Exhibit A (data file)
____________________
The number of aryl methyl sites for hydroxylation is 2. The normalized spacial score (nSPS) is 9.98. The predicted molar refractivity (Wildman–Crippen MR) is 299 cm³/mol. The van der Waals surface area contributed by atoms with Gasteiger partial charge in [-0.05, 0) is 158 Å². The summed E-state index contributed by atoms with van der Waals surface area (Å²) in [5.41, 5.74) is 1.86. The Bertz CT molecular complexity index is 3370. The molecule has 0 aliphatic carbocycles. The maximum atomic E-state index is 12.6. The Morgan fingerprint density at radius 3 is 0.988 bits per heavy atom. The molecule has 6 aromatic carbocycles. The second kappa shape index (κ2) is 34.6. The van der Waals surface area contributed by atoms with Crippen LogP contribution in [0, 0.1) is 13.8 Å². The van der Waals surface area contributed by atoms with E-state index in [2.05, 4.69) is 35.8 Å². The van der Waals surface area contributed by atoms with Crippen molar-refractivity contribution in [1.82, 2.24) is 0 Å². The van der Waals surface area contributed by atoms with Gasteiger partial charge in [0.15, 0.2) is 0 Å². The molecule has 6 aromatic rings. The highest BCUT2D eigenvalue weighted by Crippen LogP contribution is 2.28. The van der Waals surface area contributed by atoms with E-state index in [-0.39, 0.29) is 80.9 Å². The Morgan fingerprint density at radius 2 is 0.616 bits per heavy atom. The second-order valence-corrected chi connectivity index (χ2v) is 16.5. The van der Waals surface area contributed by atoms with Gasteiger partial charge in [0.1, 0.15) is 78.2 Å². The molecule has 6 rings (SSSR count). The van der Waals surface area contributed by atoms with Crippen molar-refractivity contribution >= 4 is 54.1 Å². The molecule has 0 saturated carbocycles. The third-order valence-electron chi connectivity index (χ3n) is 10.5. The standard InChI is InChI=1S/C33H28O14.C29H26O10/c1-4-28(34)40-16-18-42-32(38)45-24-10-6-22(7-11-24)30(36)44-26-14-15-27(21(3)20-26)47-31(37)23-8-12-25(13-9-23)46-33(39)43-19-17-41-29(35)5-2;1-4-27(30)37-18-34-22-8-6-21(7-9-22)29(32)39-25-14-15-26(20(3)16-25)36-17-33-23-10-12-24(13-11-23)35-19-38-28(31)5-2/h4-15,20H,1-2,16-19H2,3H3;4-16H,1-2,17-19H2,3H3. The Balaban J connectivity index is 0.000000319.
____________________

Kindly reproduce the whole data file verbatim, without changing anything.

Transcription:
The number of aryl methyl sites for hydroxylation is 2. The normalized spacial score (nSPS) is 9.98. The predicted molar refractivity (Wildman–Crippen MR) is 299 cm³/mol. The van der Waals surface area contributed by atoms with Gasteiger partial charge in [-0.05, 0) is 158 Å². The summed E-state index contributed by atoms with van der Waals surface area (Å²) in [5.41, 5.74) is 1.86. The Bertz CT molecular complexity index is 3370. The molecule has 0 aliphatic carbocycles. The maximum atomic E-state index is 12.6. The Morgan fingerprint density at radius 3 is 0.988 bits per heavy atom. The molecule has 6 aromatic carbocycles. The second kappa shape index (κ2) is 34.6. The van der Waals surface area contributed by atoms with Crippen LogP contribution in [0, 0.1) is 13.8 Å². The van der Waals surface area contributed by atoms with E-state index in [2.05, 4.69) is 35.8 Å². The van der Waals surface area contributed by atoms with Crippen molar-refractivity contribution in [1.82, 2.24) is 0 Å². The van der Waals surface area contributed by atoms with Gasteiger partial charge in [0.15, 0.2) is 0 Å². The molecule has 6 aromatic rings. The highest BCUT2D eigenvalue weighted by Crippen LogP contribution is 2.28. The van der Waals surface area contributed by atoms with E-state index in [-0.39, 0.29) is 80.9 Å². The Morgan fingerprint density at radius 2 is 0.616 bits per heavy atom. The second-order valence-corrected chi connectivity index (χ2v) is 16.5. The van der Waals surface area contributed by atoms with Gasteiger partial charge in [0.1, 0.15) is 78.2 Å². The molecule has 6 rings (SSSR count). The van der Waals surface area contributed by atoms with Crippen molar-refractivity contribution >= 4 is 54.1 Å². The molecule has 0 saturated carbocycles. The third-order valence-electron chi connectivity index (χ3n) is 10.5. The standard InChI is InChI=1S/C33H28O14.C29H26O10/c1-4-28(34)40-16-18-42-32(38)45-24-10-6-22(7-11-24)30(36)44-26-14-15-27(21(3)20-26)47-31(37)23-8-12-25(13-9-23)46-33(39)43-19-17-41-29(35)5-2;1-4-27(30)37-18-34-22-8-6-21(7-9-22)29(32)39-25-14-15-26(20(3)16-25)36-17-33-23-10-12-24(13-11-23)35-19-38-28(31)5-2/h4-15,20H,1-2,16-19H2,3H3;4-16H,1-2,17-19H2,3H3. The Balaban J connectivity index is 0.000000319.